ANYTHING ENTERING OUR STORMWATER SEWER SYSTEM IS DISCHARGED DIRECTLY TO THE MISSISSIPPI RIVER
What is stormwater run-off?
Stormwater run-off occures when precipitaion from rain or snowmelt flows over the ground. Impervious surfaces like drivways, sidewalks and streets prevent stormwater run-off from naturally soaking into the ground.
Why is stormwater run-off a problem?
Stormwater can pick up debris, chemicals, dirt, and other pollutants and flow into a stormwater sewer system or directly into our rivers or lakes.
What are the effects of stormwater pollution?
Polluted stormwater run-off can have adverse effects on plants, fish, animals and people.
Sediment can cloud the water making it difficult for plant and animal life to grow in rivers and lakes.
Excess nutrients can cause algae blooms and deplet oxygen which fish need to survive.
Debris washed into roadways choke, suffocate or disable aquatic life.
Bacteria can wash into swimming areas and create health hazards.
Household hazardous waste like pestisides paint, used motor oil and other auto fluids can poison aquatic life. Land animals and people can become sick from eating diseased fish or ingesting polluted water.
Polluted stormwater often affects drinking water sources. This, in turn, can affect human health and increase drinking water treatment costs.
When left in the street pet waste can increase health risks for humans, fish and other wildlife by allowing bacteria and excess nutriants to wash into storm drains rivers and lakes. Just 1 gram of pet waste contians approximately 23 million fecal bacteria which can cause gastrointestinal, ear, eye, and throat infections in humans and can soffocate fish and plant life. Remember to pick up pet waste and then dispose of it properly. Remove waste from the bag and flush it or bag it and throw it in the trash.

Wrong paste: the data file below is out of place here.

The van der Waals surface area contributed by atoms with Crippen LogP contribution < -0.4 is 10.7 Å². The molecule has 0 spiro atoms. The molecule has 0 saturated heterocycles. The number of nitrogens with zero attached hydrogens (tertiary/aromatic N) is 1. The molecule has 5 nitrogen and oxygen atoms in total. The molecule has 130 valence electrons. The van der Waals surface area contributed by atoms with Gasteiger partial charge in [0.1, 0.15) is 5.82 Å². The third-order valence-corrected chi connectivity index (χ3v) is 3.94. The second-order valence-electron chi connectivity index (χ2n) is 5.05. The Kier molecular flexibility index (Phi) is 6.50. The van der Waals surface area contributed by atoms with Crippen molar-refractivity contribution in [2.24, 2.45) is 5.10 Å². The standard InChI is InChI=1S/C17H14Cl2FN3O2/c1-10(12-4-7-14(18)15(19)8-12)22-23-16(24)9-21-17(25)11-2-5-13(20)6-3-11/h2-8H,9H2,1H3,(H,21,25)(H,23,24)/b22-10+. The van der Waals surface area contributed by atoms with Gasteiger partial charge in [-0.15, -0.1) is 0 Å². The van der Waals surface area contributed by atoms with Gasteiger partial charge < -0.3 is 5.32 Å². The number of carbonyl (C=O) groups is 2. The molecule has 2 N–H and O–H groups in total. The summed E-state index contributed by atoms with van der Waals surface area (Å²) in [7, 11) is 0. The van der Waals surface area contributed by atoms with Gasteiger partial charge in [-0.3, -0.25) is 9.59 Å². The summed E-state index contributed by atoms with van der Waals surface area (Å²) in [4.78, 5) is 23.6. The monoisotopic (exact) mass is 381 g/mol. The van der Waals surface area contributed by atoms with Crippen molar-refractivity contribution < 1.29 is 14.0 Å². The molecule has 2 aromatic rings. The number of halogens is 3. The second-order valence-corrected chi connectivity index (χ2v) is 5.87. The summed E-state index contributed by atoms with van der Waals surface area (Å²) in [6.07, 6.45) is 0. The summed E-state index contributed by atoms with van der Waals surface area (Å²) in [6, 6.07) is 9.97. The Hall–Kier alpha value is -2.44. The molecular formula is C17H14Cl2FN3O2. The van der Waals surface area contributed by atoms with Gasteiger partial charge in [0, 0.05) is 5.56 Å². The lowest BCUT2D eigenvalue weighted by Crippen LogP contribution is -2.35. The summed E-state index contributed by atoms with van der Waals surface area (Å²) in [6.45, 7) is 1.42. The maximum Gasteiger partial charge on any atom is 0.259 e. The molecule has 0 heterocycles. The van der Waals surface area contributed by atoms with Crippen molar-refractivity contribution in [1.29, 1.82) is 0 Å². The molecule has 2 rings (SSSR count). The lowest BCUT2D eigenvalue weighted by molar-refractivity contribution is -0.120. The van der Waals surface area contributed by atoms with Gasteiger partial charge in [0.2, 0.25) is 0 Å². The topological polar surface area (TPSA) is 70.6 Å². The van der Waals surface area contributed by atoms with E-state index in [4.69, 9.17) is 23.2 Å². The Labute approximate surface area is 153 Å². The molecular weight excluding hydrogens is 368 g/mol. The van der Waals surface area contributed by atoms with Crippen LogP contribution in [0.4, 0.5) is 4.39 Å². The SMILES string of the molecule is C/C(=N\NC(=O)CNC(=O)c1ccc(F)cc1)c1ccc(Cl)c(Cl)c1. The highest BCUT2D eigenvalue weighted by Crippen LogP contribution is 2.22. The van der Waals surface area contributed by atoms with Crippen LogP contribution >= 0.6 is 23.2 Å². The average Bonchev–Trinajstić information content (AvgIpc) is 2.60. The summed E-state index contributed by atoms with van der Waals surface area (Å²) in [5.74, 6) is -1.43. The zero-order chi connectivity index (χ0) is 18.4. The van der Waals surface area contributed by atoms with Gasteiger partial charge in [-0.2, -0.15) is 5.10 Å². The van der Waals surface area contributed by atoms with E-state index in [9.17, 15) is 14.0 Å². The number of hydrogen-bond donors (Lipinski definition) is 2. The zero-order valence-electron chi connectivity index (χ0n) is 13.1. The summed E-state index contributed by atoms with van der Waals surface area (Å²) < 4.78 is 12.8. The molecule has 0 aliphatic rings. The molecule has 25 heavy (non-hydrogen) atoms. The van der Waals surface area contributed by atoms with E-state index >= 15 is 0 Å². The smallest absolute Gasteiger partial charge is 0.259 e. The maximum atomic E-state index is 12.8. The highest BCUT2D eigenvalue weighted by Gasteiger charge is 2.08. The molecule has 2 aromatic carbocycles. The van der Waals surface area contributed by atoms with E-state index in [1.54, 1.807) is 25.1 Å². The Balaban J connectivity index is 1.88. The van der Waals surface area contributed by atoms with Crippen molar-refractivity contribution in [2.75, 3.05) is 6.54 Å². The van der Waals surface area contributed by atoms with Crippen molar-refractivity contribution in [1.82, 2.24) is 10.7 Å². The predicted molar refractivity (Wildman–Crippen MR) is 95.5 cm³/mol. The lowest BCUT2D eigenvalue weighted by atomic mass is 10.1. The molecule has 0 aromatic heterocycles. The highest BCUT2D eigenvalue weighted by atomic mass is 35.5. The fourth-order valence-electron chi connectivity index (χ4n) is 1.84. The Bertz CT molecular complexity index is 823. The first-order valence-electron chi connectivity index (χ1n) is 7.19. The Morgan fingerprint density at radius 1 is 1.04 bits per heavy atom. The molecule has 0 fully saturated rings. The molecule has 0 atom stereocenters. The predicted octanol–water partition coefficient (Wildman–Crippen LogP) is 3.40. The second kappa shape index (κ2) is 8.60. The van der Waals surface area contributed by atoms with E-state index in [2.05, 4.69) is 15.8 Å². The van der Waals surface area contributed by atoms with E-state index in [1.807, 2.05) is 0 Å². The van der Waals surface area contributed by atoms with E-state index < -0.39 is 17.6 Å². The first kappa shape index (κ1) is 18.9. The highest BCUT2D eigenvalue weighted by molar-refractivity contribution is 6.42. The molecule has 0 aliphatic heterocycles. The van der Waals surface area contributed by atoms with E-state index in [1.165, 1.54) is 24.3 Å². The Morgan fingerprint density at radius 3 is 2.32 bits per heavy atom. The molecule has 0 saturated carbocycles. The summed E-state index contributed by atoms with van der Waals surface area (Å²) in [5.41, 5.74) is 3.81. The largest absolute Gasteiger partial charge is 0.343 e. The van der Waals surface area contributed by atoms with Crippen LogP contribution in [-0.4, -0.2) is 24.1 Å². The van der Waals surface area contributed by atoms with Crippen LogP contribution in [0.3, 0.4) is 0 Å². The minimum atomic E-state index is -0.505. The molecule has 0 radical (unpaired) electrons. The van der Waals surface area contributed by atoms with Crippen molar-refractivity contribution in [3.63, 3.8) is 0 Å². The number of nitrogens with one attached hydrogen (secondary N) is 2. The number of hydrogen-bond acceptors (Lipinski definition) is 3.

Use fertilizer and pesticides sparingly. Don't rake leaves, grass clippings or debris into the street or let the accumilate on sidwalks. If you apply fertilizer before it rains much of it will then wash off into the storm drians, causing problems for marine life due to the oxygen-consuming materials. You may consider using organic, slow release fertilizers. Do not over water your lawn and consider using a soaker hose instead of a sprinkler.
Washing your car at home can send detergents and other contaminants into storm drains. Use soap sparingly; empty your bucket of used soapy water down the sink not in the street. The best way to wash your car is to take it to a commercial car wash-most reuse wash water. Don't dump used automotive fluides in the gutter or drain. Check your car for leaks and recycle used moter oil.
Do your part:
Pick up litter.
Place your trash in secured receptacles so that it isn't carried into the storm drains.
Recycle plastics, glass and dispose of household chemicals properly.
Clear away dirt and debris from storm drains so they don't enter our water way.
Dispose of household hazardous waste for no cost at THE RECYCLING ZONE
auto batteries & household batteries
lawn fertilizers & pesticides
products labled dangerous, hazardous, flammable, poison, combustable or corrosive